"No. He can, if he chooses, get a formal order for you to go back, but it won't be enforced. It will only give him a right to a legal separation-not to a divorce, of course-just a separation."
"You're sure they can't make me go back?"
"Oh, quite. That's settled."
"That's what I wanted to be quite clear about." She stepped up to his chair and laid her hand on his shoulder. "You're still against me?"
"Oh, how can I tell? The heart knows its own bitterness-nobody else can."
She pressed his shoulder in a friendly fashion; she was comforted by his half-approval. At least it was not a condemnation, even though it refused the responsibility of sanction.
"Of course he needn't give you any money."
"I've got my own. You got it settled on me and paid to myself."
"It's very little-about a hundred and fifty a year. I want you to look at all sides of the business."
"Of course you're right. But there's only one to me-to get away, away, away!"
"It's just about five years since you came here with your mother-about the marriage-settlement. I thought it rather rough you should come to me, I remember."
"Mother didn't know about the-the sentimental reason against it, Hobart-and it doesn't matter now, does it? And poor mother's beyond being troubled over me."
"Where will you go-if you do go?"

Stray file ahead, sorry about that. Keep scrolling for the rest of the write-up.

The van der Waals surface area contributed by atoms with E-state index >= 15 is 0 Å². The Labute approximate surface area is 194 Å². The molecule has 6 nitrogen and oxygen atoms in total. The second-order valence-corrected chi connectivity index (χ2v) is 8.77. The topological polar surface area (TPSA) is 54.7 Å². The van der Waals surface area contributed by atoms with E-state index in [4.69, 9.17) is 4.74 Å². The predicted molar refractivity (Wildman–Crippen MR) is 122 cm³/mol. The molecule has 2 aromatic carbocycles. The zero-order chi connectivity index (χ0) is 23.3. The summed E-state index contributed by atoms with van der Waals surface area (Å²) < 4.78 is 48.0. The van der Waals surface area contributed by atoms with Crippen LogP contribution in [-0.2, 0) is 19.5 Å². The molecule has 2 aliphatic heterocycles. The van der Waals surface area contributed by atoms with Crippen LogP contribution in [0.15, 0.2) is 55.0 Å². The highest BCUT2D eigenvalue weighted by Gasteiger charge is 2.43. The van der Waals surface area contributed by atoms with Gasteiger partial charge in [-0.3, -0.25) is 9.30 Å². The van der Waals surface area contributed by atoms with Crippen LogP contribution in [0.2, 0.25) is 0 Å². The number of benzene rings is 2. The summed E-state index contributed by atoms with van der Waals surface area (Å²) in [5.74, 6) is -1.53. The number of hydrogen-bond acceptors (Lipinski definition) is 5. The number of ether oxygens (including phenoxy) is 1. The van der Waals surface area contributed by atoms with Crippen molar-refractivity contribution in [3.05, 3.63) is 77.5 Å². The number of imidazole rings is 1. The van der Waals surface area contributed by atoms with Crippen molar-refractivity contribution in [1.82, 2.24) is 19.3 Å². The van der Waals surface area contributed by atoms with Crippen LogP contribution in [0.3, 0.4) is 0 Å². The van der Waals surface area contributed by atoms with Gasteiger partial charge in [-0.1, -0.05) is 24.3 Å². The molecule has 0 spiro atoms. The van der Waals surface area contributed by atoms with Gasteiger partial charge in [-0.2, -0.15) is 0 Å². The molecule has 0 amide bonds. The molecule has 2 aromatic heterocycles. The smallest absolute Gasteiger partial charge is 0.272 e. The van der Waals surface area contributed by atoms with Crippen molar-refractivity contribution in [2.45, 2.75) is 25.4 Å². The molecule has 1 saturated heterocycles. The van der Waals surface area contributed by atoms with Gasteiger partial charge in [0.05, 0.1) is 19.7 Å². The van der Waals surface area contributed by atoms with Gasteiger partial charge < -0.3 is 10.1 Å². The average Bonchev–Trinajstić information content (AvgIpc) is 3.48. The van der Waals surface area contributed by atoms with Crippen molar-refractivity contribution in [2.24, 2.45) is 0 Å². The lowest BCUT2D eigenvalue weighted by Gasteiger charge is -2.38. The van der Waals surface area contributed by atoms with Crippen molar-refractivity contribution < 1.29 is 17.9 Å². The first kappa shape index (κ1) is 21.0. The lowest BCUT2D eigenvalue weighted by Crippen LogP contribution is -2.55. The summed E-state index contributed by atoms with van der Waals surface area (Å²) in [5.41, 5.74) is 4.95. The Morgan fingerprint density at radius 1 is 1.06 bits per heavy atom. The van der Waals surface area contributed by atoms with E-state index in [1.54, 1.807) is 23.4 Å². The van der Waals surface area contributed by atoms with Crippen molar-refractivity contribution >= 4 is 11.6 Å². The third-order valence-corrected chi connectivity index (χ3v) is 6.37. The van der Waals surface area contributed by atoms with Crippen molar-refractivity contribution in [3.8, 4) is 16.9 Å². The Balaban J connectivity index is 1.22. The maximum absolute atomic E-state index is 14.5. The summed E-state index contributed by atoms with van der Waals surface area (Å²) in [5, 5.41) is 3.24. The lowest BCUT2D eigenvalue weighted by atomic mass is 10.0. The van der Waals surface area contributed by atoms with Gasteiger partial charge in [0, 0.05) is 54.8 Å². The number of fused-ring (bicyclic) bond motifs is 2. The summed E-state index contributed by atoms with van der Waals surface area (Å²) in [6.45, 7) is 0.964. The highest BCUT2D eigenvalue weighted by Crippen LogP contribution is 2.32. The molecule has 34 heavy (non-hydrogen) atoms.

"I am going. I shall stay with the Aikenheads for a bit-till I'm settled on my own."
"Have you hinted anything about it to-him?"
"To Cyril? No. I must tell him. Of course he knows that I'm silly enough to think that I'm unhappy."
"It'll be an awful facer for him, won't it?"
She walked round the table and stood looking at him squarely, yet with a deprecatory droop of her mouth.
"Yes, it will," she said. "Awful! But, Hobart, I not only have no love left, I've no pity left. He has crushed a great deal in me, and he has crushed that with the rest."
Gaynor's hands played feebly with his big pad of blotting-paper.
"That it should happen to you of all people!" he mumbled. His air expressed more than a lament for unhappiness; as well as regretting sorrow, he deplored something distasteful. But Winnie Maxon was deaf to this note; she saw only sympathy.
"That's your old dear kindness for me," she smiled, with tears in her eyes. "You won't turn against me, anyhow, will you, Hobart?"